I was not paying attention to the news when Queen Elizabeth II was crowned Queen of England. It was about nine months before we got our first TV. If I heard about it, it would have been on the radio, and it probably didn’t register. I wasn’t 4 years old yet and had never even seen a movie, so I hadn’t had a chance to see a newsreel of the coronation.
She was completely settled into her job before I found out about her, so, until last week, I had never known any other monarch of England. Queen Elizabeth II was always synonymous with the British Empire, colonies and territories.
Her death is making me feel older than usual.
It doesn’t help that the new king, Charles III, was born not quite a year before me. I’ve watched him be not quite a year older than me my entire life, and he still is. He’s just a shade older than I am, he’s finally king — and he’s ancient! Wah!
The fact that he decided to be named King Charles III was a bit jarring. I’m not really too steeped in the history of England, but I do know that one of the previous Charleses was beheaded. That’s a tough act to follow.
I’ve often thought of the Prince of Wales as a fellow baby boomer who landed a cushy job, got a nice house and lots of bennies.
When he was crowned Prince of Wales, he spoke to a Welsh crowd in Welsh. I thought, ‘You know, if I had his tutors, I could’ve done that.’ But Welsh wasn’t offered at the University of Washington, and it’s really hard to learn just from books.
The Seattle teachers’ strike happened right on time last week in order to make my column look topical for once. It was a complete accident. I had no idea that the strike was in the works when I wrote at length about teachers being underpaid.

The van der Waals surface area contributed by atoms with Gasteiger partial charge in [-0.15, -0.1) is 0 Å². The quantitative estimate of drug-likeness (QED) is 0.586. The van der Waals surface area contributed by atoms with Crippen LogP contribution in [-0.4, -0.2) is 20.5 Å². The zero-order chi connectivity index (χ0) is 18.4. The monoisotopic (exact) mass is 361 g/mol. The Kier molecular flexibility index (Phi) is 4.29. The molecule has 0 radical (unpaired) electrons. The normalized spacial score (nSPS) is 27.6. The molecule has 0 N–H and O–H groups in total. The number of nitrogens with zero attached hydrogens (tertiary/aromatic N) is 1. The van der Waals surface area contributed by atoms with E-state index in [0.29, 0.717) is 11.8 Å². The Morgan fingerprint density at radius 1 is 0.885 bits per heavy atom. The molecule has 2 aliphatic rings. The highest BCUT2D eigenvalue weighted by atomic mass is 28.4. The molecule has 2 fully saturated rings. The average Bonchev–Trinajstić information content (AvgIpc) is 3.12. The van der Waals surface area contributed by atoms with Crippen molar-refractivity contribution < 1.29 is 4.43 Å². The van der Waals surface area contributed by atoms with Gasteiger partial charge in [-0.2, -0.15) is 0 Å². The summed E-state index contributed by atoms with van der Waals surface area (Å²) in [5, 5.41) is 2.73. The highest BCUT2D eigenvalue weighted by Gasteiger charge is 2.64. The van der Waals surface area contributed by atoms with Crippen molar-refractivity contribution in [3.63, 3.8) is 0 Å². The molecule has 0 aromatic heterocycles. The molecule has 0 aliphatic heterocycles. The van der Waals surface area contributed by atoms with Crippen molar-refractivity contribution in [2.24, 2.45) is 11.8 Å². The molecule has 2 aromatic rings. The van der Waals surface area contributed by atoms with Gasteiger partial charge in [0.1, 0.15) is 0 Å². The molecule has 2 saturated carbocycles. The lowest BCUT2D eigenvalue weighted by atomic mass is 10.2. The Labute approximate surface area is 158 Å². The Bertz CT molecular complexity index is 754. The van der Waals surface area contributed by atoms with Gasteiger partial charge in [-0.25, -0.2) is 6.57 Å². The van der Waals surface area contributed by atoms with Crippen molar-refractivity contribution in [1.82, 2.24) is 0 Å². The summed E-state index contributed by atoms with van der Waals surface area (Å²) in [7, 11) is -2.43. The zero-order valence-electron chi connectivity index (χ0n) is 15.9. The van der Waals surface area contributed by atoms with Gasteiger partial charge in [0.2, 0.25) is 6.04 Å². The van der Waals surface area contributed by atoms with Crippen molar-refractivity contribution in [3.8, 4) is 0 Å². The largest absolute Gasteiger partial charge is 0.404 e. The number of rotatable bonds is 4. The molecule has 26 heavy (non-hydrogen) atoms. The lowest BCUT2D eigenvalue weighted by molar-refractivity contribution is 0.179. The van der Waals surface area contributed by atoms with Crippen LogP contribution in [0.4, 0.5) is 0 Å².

I wish current events would make me look prophetic more often. Thanks Fortuna, all praise be yours for coming through this time! You’re the best! Please don’t hurt me.
For something like 10 or 11 years, I had an editor who liked to live dangerously and let me turn in my columns two days before the issue date. Ever since he left, more than a decade ago, no editors have since been willing to risk me turning in a column later than five days before the issue date. I’ve almost given up begging for a later deadline. Not quite but almost. I only beg every other month now.
I used to teach at community colleges. I was paid what on paper looked great for the time, generally $25 per class hour. The catch was every class hour required a minimum of two hours prep, so it was barely more than $8 an hour in truth. That was only slightly more than the state minimum wage at the time and the federal minimum wage is now. I haven’t forgotten how hard that was.
Sometimes, people, mostly on the internet, say to me, “Wes, we’ve heard you’re a mathematician. Why didn’t you quit teaching and solve one of those Millennium Prize Problems that pays a million dollars?”
Don’t think I didn’t consider it.
I said to myself many times in 1981 that I should just solve the Riemann Zeta Hypothesis, which was right up my alley, and collect my million and never have to worry about property taxes and electric, water or phone bills ever again. I could have bought new clothes for the kid. I’d still have money left over for a lifetime supply of blank white paper and pencils, so I could solve another two or three Millennium problems and buy my first mansion, my first three limousines and my first Lotus Seven (for holidays). I could have wasted money buying a Betamax player and not cared.
Oh wait, I did.
I’m not sure why I never did solved them. Maybe it was because I wasted too much time in the library trying to learn Welsh from books.
Read more of the Sept. 14-20, 2022 issue.